Determining the characteristics of growth

Jarabak’s analysis takes into consideration not only the dentofacial growth but also the anteroposterior relationship, vertical relationship, and jaw relation within reference to the original structure i.e. the skull base. When measuring such a variety of growth it makes it easier to attribute and diagnose the main contributing factors.

There are four aspects that should be heavily considered when determining the characteristics of growth.

morphological characteristics

These characteristics consist of all of your cranial complex measures including the surface area, height, width, and structure.

prediction of facial growth pattern

Skeletal age and maturation patterns can help to predict peak times of facial growth. Once these patterns are known you can better assess and attribute discrepancies.

possible reactions to different orthodontic approaches

For instance nickel has been found to be a common sensitivity in many female patients. The nickel found in many orthodontic tools can cause many negative side effects in allergic patients.

detection of possible tendencies to functional alterations

The earlier you can detect signs of alterations the better when it comes to measuring growth. Many of the patient’s characteristics will be skewed depending on their possible tendencies of functional alterations.

Race distinction in craniofacial treatment

It’s important to take note of the distinction amongst different races in the cephalometric analyses. Jarabak’s cephalometric analysis is able to predict results of different orthodontic approaches as well. The analysis is made up of a series of lines and angles that define each individual’s unique skeletal characteristics, and thereby identify the muscular pattern.

Since each individual has their own unique set of skeletal characteristics it’s easily studied according to racial and ethnic group. Several different studies have investigated unique heritage and cultural pools to understand the standard normality mean values for each particular group. It’s important that each group by evaluated separately and in depth according to their own characteristics.

For instance black subjects have a very strong distinction from other races, particularly caucasians. In the past cephalometric analyses have been routinely used for diagnosis and planning for treatment for caucasian patients. Caucasian cephalometric standards vary completely, this is why it’s important to determine Jarabak’s standards for cephalometric analysis for a wide variety of different ethnicities.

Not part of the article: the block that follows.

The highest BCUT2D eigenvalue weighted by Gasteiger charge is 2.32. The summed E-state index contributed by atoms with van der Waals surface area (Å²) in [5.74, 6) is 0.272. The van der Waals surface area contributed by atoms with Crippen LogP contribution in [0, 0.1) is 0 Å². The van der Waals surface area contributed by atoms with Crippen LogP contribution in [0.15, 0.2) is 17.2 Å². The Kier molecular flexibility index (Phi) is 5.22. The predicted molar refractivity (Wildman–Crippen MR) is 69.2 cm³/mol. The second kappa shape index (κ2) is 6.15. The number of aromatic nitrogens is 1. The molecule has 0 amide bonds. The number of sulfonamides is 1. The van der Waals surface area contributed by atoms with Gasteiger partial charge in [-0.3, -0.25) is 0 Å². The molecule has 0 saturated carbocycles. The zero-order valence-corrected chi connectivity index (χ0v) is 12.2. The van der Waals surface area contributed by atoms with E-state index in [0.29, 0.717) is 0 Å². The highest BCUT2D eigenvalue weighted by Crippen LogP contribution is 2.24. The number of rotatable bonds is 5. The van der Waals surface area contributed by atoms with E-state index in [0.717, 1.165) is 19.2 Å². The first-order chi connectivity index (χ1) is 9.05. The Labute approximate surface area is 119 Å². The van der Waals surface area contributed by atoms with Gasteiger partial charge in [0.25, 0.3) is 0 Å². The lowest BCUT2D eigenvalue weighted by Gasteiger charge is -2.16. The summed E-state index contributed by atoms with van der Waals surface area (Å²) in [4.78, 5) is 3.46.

Normal Occlusion Growth

Growth as we discovered earlier is a determinant of many different factors. Growth is controlled by genetic, environmental, and many other contributing factors. Those with normal occlusion we typically see that patient’s jaws and other facial structures develop at the same rate with successive growth alterations expressed mainly in the sagittal and transversal directions. This is resulted in an adult matured face with normal proportions and adequate occlusal relationships.

Radiographic cephalometry has also been used to study facial form in normal occlusions. It’s also being used to assess and guide orthodontic diagnosis and treatment planning related to craniofacial growth, and predicting growth. When you combine the results from the radiographic cephalometry with those from the Jarabak analysis you can see the associated morphological characteristics of the lower jaw and the other structures of the craniofacial complex.

When comparing different ethnic groups it’s revealed that there are indeed differences in skeletal and dental framework. This presents the need to evaluate cephalometric patterns and characteristics of the whole dentofacial complex for each unique group.

In a study by Cotton three different ethnic groups were compared to the black analyses. It became prevalent in the study that when compared to caucasians, black individuals had a higher protrusion of maxilla, a convex profile, a steep mandibular plane and flared maxillary and mandibular incisors.

Bialveolar protrusion also known as bimaxillary protrusion is another common occurrence in some ethnic groups because of the forward positioning of their teeth and its effect on the facial profile. Since we have access to multiple different studies that show the ‘normal occlusion growth’ and measurements for various different ethnic and racial groups, we know that normal for one group is not necessarily normal for another.